Due to precise dimensioning of the transverse diameter 61 of the set of short bristles 62 the brush and jag combination 100 applies absorbent material uniformly or entirely around the circumference of the bore wall 0 and/or land 6. In addition, the brush and jag combination 100 has the advantage of pressing the patch 71 at many contact points into the edges 7 of the grooves 4 and lands 6. The number of contact points can be much more than the number of contact points of a solid jag 21 with knurled surface 24 because typical filament diameters, being 0.005 inches, are smaller than typical knurled filament diameters, being 0.035 inches.

When undersized brushes wrapped in fabric are used to wipe bores, the transverse diameter of the brushes may be 0.0150 to 0.0800 inches less than the bore's inner diameter. This means the size of the gap 3 between bristle tips and bore wall averages from 0.0075 to 0.0400 inches. For caliber 45 and smaller, the average gap 3 measures 0.0075 to 0.0250 inches. A patch with average thickness 0.0150 inches will not fit into typical gaps 3 of 0.0075 to 0.010 inches because too much force would be required to make the combination stroke the bore. The user plays a game of trial and error to see if a particular make of undersized brush wrapped in fabric fits inside a particular larger caliber bore. Prior art brushes designed for the same caliber may not have the same average transverse diameter, and bores for the same caliber cartridge may not have the same inner bore diameter 1. Wrapping an undersized brush with a patch is a jerry-rigging since the brush was not designed to wipe bores, but rather it was designed to brush smaller bores. It addition, the maximum lengths of filaments 13 of undersized brushes are not long enough to reach into rifling grooves. When maximum lengths of filaments 13 of a prior art brush are long enough to reach inside rifling grooves, then the brush is not an undersized brush rather it would be a same-sized or an oversized brush, both of which are too tight inside the bore when wrapped by a patch.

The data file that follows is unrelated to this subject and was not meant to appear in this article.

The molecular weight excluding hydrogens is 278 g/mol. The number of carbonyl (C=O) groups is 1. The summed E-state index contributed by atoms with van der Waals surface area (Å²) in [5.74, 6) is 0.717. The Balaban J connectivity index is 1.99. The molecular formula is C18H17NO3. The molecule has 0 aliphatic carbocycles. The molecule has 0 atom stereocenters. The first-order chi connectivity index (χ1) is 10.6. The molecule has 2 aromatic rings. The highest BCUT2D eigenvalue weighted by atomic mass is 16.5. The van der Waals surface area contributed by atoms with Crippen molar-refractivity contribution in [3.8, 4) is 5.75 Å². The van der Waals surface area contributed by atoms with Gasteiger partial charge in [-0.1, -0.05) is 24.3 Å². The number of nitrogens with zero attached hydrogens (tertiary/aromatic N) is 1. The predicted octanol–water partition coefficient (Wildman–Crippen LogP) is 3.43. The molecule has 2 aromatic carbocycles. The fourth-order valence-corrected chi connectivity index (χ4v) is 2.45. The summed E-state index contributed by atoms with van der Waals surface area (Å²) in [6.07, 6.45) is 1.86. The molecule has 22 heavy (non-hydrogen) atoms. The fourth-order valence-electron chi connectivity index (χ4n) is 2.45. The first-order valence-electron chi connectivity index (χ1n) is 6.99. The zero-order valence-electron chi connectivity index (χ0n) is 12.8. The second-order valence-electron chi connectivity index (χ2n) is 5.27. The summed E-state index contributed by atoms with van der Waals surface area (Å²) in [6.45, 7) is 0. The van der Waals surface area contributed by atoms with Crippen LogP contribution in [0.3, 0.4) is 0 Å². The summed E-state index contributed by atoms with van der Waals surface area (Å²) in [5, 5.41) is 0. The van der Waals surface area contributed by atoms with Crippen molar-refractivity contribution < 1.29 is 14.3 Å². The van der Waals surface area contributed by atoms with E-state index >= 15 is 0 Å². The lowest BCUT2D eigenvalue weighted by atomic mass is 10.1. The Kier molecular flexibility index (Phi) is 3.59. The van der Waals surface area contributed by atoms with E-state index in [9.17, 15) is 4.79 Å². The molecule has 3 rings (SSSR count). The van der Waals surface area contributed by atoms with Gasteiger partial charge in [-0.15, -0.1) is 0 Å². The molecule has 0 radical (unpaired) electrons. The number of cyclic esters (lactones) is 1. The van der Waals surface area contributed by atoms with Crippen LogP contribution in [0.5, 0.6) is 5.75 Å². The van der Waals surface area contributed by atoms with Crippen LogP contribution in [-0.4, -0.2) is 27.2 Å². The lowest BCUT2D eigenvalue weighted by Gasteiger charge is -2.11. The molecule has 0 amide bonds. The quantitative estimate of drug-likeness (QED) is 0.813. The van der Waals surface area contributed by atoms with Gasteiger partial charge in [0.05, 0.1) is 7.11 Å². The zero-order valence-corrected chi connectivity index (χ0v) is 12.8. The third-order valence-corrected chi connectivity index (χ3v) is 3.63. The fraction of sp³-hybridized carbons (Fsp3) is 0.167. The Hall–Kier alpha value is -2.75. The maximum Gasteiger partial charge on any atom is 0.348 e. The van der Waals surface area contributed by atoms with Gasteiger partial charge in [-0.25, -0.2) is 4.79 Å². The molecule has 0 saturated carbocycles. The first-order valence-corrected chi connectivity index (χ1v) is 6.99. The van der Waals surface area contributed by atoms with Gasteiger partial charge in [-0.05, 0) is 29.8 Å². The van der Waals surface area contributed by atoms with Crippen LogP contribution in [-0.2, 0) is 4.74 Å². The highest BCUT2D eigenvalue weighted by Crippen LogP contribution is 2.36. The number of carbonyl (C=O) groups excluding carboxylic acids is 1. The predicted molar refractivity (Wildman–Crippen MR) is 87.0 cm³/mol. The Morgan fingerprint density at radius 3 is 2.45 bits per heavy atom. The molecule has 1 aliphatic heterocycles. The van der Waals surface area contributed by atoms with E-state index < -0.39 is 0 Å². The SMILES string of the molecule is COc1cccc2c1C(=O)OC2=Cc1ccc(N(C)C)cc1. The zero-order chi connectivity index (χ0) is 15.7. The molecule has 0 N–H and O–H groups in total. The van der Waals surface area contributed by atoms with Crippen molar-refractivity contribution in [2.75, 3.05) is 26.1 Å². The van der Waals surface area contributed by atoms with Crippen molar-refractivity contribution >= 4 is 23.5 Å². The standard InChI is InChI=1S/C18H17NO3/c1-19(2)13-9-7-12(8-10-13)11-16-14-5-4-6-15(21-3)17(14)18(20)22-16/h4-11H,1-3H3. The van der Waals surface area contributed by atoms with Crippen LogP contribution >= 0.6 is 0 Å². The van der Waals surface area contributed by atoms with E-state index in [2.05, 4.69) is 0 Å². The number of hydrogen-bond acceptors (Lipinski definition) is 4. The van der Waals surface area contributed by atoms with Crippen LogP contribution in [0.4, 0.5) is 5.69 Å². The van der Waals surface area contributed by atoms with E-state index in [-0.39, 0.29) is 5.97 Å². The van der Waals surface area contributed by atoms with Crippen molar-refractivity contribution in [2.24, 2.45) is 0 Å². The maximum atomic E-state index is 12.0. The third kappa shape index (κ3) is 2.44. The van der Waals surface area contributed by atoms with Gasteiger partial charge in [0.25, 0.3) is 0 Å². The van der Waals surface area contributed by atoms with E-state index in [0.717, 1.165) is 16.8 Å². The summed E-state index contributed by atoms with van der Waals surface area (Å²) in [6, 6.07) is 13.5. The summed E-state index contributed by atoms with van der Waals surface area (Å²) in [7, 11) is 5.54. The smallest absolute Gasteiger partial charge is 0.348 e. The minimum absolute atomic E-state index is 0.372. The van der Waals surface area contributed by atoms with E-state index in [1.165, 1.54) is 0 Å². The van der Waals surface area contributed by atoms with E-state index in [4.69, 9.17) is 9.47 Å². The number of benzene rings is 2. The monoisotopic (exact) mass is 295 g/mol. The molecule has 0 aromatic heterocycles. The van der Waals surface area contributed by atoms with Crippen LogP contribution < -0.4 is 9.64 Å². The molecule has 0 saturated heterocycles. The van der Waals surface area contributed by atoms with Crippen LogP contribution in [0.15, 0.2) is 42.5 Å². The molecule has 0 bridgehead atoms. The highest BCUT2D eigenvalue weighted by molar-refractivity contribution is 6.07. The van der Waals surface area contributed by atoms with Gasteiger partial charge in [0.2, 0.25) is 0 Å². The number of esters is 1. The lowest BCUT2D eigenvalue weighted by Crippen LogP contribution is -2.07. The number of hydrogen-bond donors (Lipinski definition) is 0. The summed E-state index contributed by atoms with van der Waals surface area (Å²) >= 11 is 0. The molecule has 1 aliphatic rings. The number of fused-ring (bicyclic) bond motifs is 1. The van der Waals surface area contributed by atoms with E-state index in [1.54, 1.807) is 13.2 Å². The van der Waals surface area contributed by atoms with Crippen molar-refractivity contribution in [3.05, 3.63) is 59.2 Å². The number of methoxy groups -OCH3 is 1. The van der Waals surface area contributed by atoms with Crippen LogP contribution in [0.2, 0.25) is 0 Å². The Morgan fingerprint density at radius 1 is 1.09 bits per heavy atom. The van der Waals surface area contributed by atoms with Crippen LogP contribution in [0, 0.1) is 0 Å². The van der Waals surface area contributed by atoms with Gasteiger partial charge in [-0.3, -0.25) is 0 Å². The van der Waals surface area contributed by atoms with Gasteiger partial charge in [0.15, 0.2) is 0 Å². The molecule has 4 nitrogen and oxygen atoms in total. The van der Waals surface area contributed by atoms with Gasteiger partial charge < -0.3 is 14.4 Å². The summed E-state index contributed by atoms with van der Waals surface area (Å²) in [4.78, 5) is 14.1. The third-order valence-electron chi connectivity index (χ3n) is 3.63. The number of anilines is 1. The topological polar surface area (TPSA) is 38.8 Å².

The proposed designs are inexpensive to make since they use the same technology that current inexpensive twisted-wire stem 14 brushes use. The proposed designs in most cases do not require the construction of molds. The proposed designs work with current gun rods, cables, shafts, and their attachments since the proposed designs can be made to have the same connectors.

The foregoing description of the preferred embodiment of the invention has been presented for the purposes of illustration and description. It is not intended to be exhaustive or to limit the invention to the precise form disclosed. Many modifications and variations are possible in light of the above teaching. It is intended that the scope of the invention not be limited by this detailed description, but by the claims and the equivalents to the claims appended hereto.

INDUSTRIAL APPLICABILITY

This invention may be industrially applied to the development, manufacture, and use of a combination brush and jag for the purpose of simultaneously brushing and wiping a bore. The combination brush and jag comprises a stem securing a set of long bristles and a set of short bristles, wherein the set of short bristles has a transverse diameter that is smaller than a transverse diameter of the set of long bristles. The transverse diameter of the set of short bristles is configured to be smaller than the bore. A patch may be wrap around the set of short bristles, such that the patch can wipe the bore while the set of long bristles simultaneously brush the bore.

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Referenced by
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US8726561Dec 1, 2012May 20, 2014Thurman B HamptonMagazine spring compression tool and method
US8763298 *Apr 3, 2012Jul 1, 2014Shane SmithCombination brush and jag
US20110123957 *Feb 3, 2011May 26, 2011Dragan William BDisposable dental applicator
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Classifications
U.S. Classification42/95, 134/8, 15/104.09
International ClassificationB08B9/027, F41A29/02
Cooperative ClassificationA46B3/18, A46B2200/3013, A46B9/028, A46B5/0095, A46B9/06, F41A29/02
European ClassificationF41A29/02, A46B9/02E, A46B9/06, A46B3/18, A46B5/00C